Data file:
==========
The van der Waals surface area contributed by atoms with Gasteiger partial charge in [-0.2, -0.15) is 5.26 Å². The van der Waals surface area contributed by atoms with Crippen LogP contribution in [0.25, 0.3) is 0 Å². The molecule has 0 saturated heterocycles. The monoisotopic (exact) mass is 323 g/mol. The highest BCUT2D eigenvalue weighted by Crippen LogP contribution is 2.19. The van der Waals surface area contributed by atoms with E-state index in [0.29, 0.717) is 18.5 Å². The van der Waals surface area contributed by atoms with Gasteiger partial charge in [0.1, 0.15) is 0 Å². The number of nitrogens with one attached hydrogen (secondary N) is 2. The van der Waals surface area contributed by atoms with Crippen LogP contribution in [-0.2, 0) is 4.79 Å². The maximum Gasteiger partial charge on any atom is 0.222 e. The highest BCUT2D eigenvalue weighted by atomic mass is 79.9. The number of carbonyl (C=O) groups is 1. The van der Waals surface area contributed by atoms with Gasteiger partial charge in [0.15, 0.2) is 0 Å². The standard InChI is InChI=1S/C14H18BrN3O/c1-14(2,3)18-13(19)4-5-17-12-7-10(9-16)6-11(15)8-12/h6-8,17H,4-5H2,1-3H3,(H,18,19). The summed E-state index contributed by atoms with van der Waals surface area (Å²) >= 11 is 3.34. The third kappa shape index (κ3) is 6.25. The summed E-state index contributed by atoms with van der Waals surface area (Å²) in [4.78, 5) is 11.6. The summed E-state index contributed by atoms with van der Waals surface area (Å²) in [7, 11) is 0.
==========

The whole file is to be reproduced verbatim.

The van der Waals surface area contributed by atoms with Gasteiger partial charge in [-0.2, -0.15) is 5.26 Å². The van der Waals surface area contributed by atoms with Crippen LogP contribution in [0.25, 0.3) is 0 Å². The molecule has 0 saturated heterocycles. The monoisotopic (exact) mass is 323 g/mol. The highest BCUT2D eigenvalue weighted by Crippen LogP contribution is 2.19. The van der Waals surface area contributed by atoms with E-state index in [0.29, 0.717) is 18.5 Å². The van der Waals surface area contributed by atoms with Gasteiger partial charge in [0.1, 0.15) is 0 Å². The number of nitrogens with one attached hydrogen (secondary N) is 2. The van der Waals surface area contributed by atoms with Crippen LogP contribution in [-0.2, 0) is 4.79 Å². The maximum Gasteiger partial charge on any atom is 0.222 e. The highest BCUT2D eigenvalue weighted by atomic mass is 79.9. The number of carbonyl (C=O) groups is 1. The van der Waals surface area contributed by atoms with Gasteiger partial charge in [0.15, 0.2) is 0 Å². The standard InChI is InChI=1S/C14H18BrN3O/c1-14(2,3)18-13(19)4-5-17-12-7-10(9-16)6-11(15)8-12/h6-8,17H,4-5H2,1-3H3,(H,18,19). The summed E-state index contributed by atoms with van der Waals surface area (Å²) >= 11 is 3.34. The third kappa shape index (κ3) is 6.25. The summed E-state index contributed by atoms with van der Waals surface area (Å²) in [4.78, 5) is 11.6. The summed E-state index contributed by atoms with van der Waals surface area (Å²) in [7, 11) is 0.